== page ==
Healthy food relationships

As a nutritionist, it is impossible to ignore the role that our relationship with food plays in our everyday life. You can have all the knowledge in the world about what to eat and what not to eat to be healthy, but without a positive relationship with food, this knowledge will only get you so far.

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So that begs the question, how do you build a positive relationship with food? And why is it so important?


Before I go on to try and answer those two mega important questions, let’s start out with exploring how come so many of us have a difficult relationship with food in the first place?


Unfortunately, from a young and impressionable age, many of us are bombarded with conflicting messages about food that end up making a pretty natural process (feel hunger, eat food), much more complicated.


We are fed rules about what to eat and when to eat it and shamed for choices that aren’t within these rules.


Add in the fact that we live in a culture that has not and does not always celebrate diversity in body shapes and sizes; it is no wonder we have a truck load of fears around food, and little trust in ourselves when it comes to our diet.


To make matters more difficult, we live in a time where the food industry does not always have the health of the consumer in their best interest. In the last century our grocery markets have been flooded with low quality, highly processed foods that are more often than not more affordable and accessible than natural whole foods (like fruits and vegetables). Backed by food scientists, the ingredients in these chemically engineered foods tantalize our taste buds and warp our desire for real food (p.s. this includes “healthy” diet foods).


But this story isn’t all doom and gloom, because there is a way to reclaim a peaceful relationship with food – one without anger and resentment, restriction and control, bingeing and shame.


So how do you build a healthy relationship with food? Here are some of my favourite tools when starting to shift our experience with our daily nourishment:


  1. Let go of guilt and shame – no matter what you choose to eat, there is nothing to feel bad about. The more we punish ourselves for what and how much we eat, the more we feed into a negative cycle with food. Here is something to consider: instead of feeling bad about what you ate, what can you feel good about?     
  1. Trust yourself – throw out the laundry list of nutrition rules that you find yourself constantly agonizing over and start trusting your instincts when it comes to choosing what you want to eat. We have been taught that without control or dieting we are wild animals that won’t stop eating – ever! But I would argue that the more we trust and believe in our caring nature for ourselves, that we will choose foods that make us feel even better than without the trust.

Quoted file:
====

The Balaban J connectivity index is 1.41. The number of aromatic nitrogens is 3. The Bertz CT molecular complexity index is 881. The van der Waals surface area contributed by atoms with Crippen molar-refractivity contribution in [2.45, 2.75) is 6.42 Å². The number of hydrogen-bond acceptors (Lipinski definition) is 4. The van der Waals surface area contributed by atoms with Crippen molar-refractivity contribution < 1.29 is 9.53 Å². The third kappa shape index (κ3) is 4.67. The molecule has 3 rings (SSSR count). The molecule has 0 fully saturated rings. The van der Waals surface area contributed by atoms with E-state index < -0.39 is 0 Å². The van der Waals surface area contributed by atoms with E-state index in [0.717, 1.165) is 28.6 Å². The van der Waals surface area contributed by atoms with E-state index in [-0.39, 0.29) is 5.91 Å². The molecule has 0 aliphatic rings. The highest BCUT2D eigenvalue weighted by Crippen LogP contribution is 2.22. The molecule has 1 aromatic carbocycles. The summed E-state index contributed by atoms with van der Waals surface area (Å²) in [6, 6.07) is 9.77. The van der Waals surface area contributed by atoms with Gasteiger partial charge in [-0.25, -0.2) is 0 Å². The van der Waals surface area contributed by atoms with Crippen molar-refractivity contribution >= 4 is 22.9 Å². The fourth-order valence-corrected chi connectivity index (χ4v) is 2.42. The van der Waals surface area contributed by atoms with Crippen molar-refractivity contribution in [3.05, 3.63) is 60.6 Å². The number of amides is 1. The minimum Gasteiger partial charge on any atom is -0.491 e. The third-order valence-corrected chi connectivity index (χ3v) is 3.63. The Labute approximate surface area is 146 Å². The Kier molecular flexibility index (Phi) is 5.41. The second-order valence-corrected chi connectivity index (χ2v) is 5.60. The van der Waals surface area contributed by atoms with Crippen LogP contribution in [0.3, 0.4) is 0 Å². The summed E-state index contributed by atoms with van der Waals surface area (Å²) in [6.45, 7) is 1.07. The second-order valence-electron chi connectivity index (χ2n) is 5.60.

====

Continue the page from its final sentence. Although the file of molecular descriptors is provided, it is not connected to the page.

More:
1. Make food your best friend – when food becomes our best friend, we treat it with respect, we know our limits, we seek out the best quality and we are willing to put in the time and effort to get it right. Start shifting the mentality that food is the enemy, one that we need to keep hidden in the corners, but instead shine some bright light on food and explore how it can enhance your life when you invite it kindly to the table.
  1. Fuel yourself for YOU – with all of the noise around our health, it is easy to get lost in why we care about it in the first place. Find the reason you want to fuel yourself well for YOU. Is it so that you have the energy to take care of your children? The mental clarity to do well in school? The vitality to live a long and pain free life? The ability to be more present for loved ones? Keep these at the top of your mind, every day.

Establishing a healthy relationship with food is so important for our long-term success. Like any healthy long-term partnership, the key to sustainability is trust, respect, love and compassion; not control, anger, resentment and distrust. By building a positive relationship to food, we can enjoy our food more, worry about it less, and ultimately thrive better. No more ying-yangs, crash diets, or stress; just self-compassion, kindness and understanding – because that is when we truly become healthy.



Written by Andrea Zimmering, a Holistic Nutritionist and rays of sunshine, in our opinion, at Bite Wellness. Follow her on Instagram @bitewellness.












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